Della caught up with her mother and took her hand. It was soft and dry, the nails dark red and sharply manicured, contrasting against her fair skin. They walked down the sloping concourse towards Cape Town Station. It was slippery from the recent downpour and steam rose up from the ground. Della pushed her soles down and tried to make herself slide a little as she walked and her mother deftly jerked her arm to make her stop. Della dutifully, reluctantly, obeyed.

She loved coming into the city. She loved not being at school. It was a good day.

The visit to the Ear, Nose and Throat doctor had revealed that all of those things were Working Fine. That’s why they came: to see The Specialist. It was a Big Deal because her mother had to take off from work and they had to take the train because her father had Meetings.

When Della was nearly 2 years old, her mother had thought her belligerent and naughty. Her Ma Eileen had thought her somewhat deaf. A quick thwack of two hardcover copies of the Reader’s Digest a little distance behind her head – and no noticeable reaction – had proven her ma’s diagnosis to be more accurate. Multiple surgeries followed to remove her tonsils and adenoids and have grommets inserted into her ears. But her hearing, especially in her left ear, would never be one hundred percent. Especially when she didn’t like what was being said.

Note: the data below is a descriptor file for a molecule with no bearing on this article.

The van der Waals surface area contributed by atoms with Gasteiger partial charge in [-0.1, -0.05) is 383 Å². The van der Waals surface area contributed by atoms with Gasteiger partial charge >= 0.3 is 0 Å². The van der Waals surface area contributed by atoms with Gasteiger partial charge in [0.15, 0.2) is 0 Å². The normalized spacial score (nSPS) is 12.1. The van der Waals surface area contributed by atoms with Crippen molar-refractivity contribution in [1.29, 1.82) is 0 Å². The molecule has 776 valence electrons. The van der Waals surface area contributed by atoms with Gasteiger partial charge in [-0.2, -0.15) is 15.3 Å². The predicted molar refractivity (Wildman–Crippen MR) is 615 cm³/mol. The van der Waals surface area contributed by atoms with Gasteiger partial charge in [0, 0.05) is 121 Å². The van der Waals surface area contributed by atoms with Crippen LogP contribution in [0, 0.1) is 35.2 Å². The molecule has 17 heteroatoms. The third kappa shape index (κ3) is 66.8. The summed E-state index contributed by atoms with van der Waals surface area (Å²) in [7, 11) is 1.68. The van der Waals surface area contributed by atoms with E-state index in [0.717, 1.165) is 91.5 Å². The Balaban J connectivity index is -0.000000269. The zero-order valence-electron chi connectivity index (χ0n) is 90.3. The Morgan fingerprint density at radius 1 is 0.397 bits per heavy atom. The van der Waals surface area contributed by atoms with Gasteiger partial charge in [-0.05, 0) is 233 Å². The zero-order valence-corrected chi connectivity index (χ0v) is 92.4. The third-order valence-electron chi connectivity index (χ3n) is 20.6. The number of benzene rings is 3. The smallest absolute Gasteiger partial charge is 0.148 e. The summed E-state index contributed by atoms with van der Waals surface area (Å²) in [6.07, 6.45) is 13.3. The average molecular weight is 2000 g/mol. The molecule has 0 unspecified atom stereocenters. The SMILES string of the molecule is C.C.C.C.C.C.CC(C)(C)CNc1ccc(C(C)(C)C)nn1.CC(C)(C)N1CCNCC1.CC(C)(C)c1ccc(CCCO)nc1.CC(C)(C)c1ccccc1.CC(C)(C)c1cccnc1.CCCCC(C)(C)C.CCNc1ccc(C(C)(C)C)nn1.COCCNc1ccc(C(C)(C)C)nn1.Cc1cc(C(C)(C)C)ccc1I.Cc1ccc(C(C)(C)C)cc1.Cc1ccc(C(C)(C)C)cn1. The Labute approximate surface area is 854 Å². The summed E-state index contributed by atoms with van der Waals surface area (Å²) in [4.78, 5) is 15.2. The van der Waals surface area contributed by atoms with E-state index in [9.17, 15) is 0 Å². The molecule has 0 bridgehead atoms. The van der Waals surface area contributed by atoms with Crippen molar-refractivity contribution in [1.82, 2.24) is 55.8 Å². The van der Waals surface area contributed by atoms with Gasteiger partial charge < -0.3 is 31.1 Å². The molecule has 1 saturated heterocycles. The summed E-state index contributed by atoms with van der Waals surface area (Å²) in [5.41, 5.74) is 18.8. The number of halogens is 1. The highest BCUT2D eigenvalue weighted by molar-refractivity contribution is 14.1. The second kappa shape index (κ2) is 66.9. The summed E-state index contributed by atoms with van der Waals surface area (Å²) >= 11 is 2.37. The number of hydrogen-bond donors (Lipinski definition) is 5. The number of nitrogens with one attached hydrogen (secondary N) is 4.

The sounds of city made her bones vibrate. The deep honks and shrill hoots of the urgent traffic. The melodic, persuasive sales pitch of the street vendors. The steady buzzing drone of electricity coursing under her feet, above her head. The insistent footsteps of people going… where? She wanted to know their stories, these strangers with their rectangular leather briefcases and damp, heavy coats. But they had a train to catch.